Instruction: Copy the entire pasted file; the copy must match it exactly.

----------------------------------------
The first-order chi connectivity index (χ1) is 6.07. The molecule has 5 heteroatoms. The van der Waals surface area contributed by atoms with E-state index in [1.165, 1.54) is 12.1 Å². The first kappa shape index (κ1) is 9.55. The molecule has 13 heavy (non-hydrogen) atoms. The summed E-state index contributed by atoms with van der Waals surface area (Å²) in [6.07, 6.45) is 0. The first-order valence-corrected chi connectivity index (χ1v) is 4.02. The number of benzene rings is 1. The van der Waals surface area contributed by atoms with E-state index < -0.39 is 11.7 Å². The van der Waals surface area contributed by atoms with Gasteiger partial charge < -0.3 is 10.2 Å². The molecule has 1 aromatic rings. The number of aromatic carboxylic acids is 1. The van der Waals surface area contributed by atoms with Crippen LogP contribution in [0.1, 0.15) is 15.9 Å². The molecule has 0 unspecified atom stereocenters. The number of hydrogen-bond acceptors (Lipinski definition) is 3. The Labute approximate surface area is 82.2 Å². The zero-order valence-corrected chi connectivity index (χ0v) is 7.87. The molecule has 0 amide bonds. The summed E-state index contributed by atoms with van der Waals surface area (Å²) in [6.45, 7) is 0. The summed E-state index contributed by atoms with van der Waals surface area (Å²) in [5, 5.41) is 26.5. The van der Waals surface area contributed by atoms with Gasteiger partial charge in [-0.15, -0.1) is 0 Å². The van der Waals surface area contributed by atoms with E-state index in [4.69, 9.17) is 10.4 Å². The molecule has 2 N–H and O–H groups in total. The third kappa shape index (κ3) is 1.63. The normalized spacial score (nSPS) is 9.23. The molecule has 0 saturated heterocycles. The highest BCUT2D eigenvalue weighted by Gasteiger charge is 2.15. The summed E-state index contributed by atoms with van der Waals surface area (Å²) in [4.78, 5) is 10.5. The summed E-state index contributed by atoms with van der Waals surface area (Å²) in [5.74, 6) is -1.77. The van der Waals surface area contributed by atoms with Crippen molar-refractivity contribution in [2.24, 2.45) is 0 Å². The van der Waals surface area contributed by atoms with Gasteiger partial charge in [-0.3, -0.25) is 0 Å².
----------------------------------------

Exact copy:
The first-order chi connectivity index (χ1) is 6.07. The molecule has 5 heteroatoms. The van der Waals surface area contributed by atoms with E-state index in [1.165, 1.54) is 12.1 Å². The first kappa shape index (κ1) is 9.55. The molecule has 13 heavy (non-hydrogen) atoms. The summed E-state index contributed by atoms with van der Waals surface area (Å²) in [6.07, 6.45) is 0. The first-order valence-corrected chi connectivity index (χ1v) is 4.02. The number of benzene rings is 1. The van der Waals surface area contributed by atoms with E-state index < -0.39 is 11.7 Å². The van der Waals surface area contributed by atoms with Gasteiger partial charge < -0.3 is 10.2 Å². The molecule has 1 aromatic rings. The number of aromatic carboxylic acids is 1. The van der Waals surface area contributed by atoms with Crippen LogP contribution in [0.1, 0.15) is 15.9 Å². The molecule has 0 unspecified atom stereocenters. The number of hydrogen-bond acceptors (Lipinski definition) is 3. The Labute approximate surface area is 82.2 Å². The zero-order valence-corrected chi connectivity index (χ0v) is 7.87. The molecule has 0 amide bonds. The summed E-state index contributed by atoms with van der Waals surface area (Å²) in [6.45, 7) is 0. The summed E-state index contributed by atoms with van der Waals surface area (Å²) in [5, 5.41) is 26.5. The van der Waals surface area contributed by atoms with Gasteiger partial charge in [-0.15, -0.1) is 0 Å². The van der Waals surface area contributed by atoms with E-state index in [4.69, 9.17) is 10.4 Å². The molecule has 2 N–H and O–H groups in total. The third kappa shape index (κ3) is 1.63. The normalized spacial score (nSPS) is 9.23. The molecule has 0 saturated heterocycles. The highest BCUT2D eigenvalue weighted by Gasteiger charge is 2.15. The summed E-state index contributed by atoms with van der Waals surface area (Å²) in [4.78, 5) is 10.5. The summed E-state index contributed by atoms with van der Waals surface area (Å²) in [5.74, 6) is -1.77. The van der Waals surface area contributed by atoms with Crippen molar-refractivity contribution in [2.24, 2.45) is 0 Å². The van der Waals surface area contributed by atoms with Gasteiger partial charge in [-0.3, -0.25) is 0 Å².